If we go back again to the Mandela/ Kaunda parallel, one would ask: What is the difference between the two? Why has not the west been good to Dr Kaunda for bringing freedom to the region just like they are good to Mandela? Who is a better statesman – one who fights for others’ freedom and one who does not condemn democracy’s undemocratic ways?
If it’s for peace, during his entire rule, Dr Kaunda never called for violence. It was his paramount desire to inculcate peace hence the peace that prevails among tribes in Zambia today.
If it’s fighting for HIV/ Aids, Dr Kaunda has done much for this cause through his Kenneth Kaunda Children of Africa Foundation.
Like Mandela, Dr Kaunda is respected in his country where he lives like an ordinary citizen.
While the west can be justified in dumping Dr Kaunda in the dustbin of history, what about the region he helped free?
It appears as if time and history are drowning Dr Kaunda’s voice calling for togetherness and understanding among all the peoples of the region.
With time, we won’t hear his signature tune: Tiyende Pamodzi Ndi Mutima Umo!
Wednesday, 14 November, 2012
He is now known as the weeping president and the last time he addressed the Southern African Development Community (Sadc) in Windhoek last year, Dr Kenneth Kaunda, former Zambian president wept as he sang his signature tune, Tiyende Pamodzi Ndi Mutima Umo (Let us Walk Together with One Heart).
Seeing Dr Kaunda shed tears, it’s unimaginable that this is the man who liberated southern Africa and was instrumental in pushing for the release of former South African President Nelson Mandela.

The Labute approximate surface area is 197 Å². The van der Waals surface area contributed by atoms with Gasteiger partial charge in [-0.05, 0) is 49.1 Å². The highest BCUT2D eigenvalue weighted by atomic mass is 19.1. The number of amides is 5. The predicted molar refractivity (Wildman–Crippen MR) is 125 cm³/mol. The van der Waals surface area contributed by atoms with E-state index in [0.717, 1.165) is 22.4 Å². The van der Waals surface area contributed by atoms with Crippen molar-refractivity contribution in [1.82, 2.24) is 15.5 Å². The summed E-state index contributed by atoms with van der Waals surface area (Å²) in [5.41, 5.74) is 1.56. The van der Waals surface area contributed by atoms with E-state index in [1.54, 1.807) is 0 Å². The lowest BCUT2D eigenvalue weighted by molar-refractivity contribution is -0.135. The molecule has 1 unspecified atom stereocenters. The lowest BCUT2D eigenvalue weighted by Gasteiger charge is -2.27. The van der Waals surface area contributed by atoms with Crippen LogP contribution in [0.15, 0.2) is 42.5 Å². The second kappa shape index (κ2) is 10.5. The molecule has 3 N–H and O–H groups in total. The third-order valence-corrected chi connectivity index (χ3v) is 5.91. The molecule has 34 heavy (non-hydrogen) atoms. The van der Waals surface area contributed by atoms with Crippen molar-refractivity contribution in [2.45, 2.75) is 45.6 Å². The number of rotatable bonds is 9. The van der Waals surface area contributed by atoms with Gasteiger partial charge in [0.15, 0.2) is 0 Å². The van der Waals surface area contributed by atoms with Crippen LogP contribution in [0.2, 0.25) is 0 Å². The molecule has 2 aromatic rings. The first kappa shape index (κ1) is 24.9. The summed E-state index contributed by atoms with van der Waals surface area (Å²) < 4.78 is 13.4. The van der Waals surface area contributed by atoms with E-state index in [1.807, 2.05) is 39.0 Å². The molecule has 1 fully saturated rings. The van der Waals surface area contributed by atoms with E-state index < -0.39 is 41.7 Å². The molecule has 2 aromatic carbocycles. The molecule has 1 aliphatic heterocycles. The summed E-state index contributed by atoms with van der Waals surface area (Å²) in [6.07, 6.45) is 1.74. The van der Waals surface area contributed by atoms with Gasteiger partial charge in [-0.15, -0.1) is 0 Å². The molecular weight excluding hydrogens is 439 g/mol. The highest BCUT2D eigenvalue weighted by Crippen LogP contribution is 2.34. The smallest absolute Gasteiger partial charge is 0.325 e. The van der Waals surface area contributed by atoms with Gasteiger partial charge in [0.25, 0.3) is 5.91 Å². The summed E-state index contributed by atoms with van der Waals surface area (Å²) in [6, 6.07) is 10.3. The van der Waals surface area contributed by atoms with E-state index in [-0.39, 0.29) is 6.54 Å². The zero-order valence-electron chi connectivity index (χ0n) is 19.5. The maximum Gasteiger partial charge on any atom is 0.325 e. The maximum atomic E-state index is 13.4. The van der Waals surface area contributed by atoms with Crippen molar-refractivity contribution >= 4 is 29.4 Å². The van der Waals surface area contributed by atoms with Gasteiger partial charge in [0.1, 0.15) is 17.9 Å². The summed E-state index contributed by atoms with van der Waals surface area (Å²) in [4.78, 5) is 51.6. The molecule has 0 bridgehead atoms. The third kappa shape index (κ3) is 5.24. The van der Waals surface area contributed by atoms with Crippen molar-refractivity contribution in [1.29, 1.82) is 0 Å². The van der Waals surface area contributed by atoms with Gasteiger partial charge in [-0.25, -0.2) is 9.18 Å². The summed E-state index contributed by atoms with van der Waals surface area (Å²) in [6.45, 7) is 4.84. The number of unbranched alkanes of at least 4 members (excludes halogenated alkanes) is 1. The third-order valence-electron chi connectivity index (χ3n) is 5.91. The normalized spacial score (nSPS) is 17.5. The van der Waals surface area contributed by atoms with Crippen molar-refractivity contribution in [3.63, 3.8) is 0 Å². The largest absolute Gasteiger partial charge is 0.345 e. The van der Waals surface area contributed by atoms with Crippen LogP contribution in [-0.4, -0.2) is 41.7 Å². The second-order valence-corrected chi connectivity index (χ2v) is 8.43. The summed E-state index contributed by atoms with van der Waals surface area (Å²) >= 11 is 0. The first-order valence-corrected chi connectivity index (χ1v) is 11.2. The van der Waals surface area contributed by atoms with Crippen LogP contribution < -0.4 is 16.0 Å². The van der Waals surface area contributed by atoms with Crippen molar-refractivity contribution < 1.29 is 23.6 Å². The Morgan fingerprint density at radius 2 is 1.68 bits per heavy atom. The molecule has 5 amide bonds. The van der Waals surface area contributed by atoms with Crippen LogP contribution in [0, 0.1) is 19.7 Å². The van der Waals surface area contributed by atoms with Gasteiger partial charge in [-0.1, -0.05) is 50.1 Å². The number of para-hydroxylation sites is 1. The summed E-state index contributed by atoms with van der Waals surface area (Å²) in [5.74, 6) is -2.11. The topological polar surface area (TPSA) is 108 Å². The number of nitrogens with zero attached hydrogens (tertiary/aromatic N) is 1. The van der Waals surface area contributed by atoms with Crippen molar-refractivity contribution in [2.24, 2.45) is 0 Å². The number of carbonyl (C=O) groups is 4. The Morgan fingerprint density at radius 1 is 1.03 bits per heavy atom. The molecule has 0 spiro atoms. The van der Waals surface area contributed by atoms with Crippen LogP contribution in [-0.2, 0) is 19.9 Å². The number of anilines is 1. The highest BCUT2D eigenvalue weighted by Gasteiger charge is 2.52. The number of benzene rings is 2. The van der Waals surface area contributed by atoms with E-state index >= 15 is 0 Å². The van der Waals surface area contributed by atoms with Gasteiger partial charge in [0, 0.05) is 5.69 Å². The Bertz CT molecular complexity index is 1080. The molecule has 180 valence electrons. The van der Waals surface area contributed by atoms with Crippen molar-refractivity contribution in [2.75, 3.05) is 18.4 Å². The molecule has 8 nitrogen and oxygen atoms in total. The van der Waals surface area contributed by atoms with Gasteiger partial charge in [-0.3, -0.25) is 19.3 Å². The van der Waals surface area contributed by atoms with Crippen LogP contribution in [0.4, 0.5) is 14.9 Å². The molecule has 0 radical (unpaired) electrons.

It’s so distant to think that the role Dr Kenneth Kaunda played can be likened to that played by Che Guevara.
But today, he has been relegated to the fringes of history such that he does not make much news as Nelson Mandela does.
Last month, Dr Kaunda was admitted in a Windhoek hospital for what was termed a ‘routine check’ and that event did not send headlines across the world screaming as did Mandela’s hospitalisation for another ‘routine check’ a few months ago.
There are 99% chances that if one asks the youth who Dr Kenneth Kaunda is, they would not know but just mention the name Nelson Mandela and they will tell you.
This is so because Dr Kaunda fought to liberate the region by accommodating revolutionary movements in his country when Zambia attained independence in 1964.
While democracy is key word today, Dr Kaunda’s role as a liberator and proponent of democracy has never and will never be recognised because he helped in taking over power from those favoured by the west.
If the Kaunda-Mandela parallel is to be drawn further, one would conclude that the West loves Mandela today not so much because he has done anything for Africa in general or South Africa in particular but because he turned the other cheek and shook the bloodied hands of the people who murdered his own children.
One would also conclude that the west packaged Mandela for the world in exactly the same way they package products such as cigarettes, coke cola, and alcohol as well as clothing brands for consumption.
It is for this reason that no other African statesmen who reached out their hand to help others survive the onslaught of the west will ever be accorded the same respect and marketing Mandela receives.
All what we have seen and got are street names after Dr Kaunda with a municipality in South Africa in the North West Province changing its name form Southern District Municipality to Dr Kenneth Kaunda Municipality for the man’s ‘invaluable contribution to the freedom struggle in Africa; outstanding leadership; peace and progress initiatives in Africa’.
So today Dr Kaunda who sacrificed everything – his political career, his country’s economy, his life as a father and husband – for the betterment of the region lives the life of an ordinary man.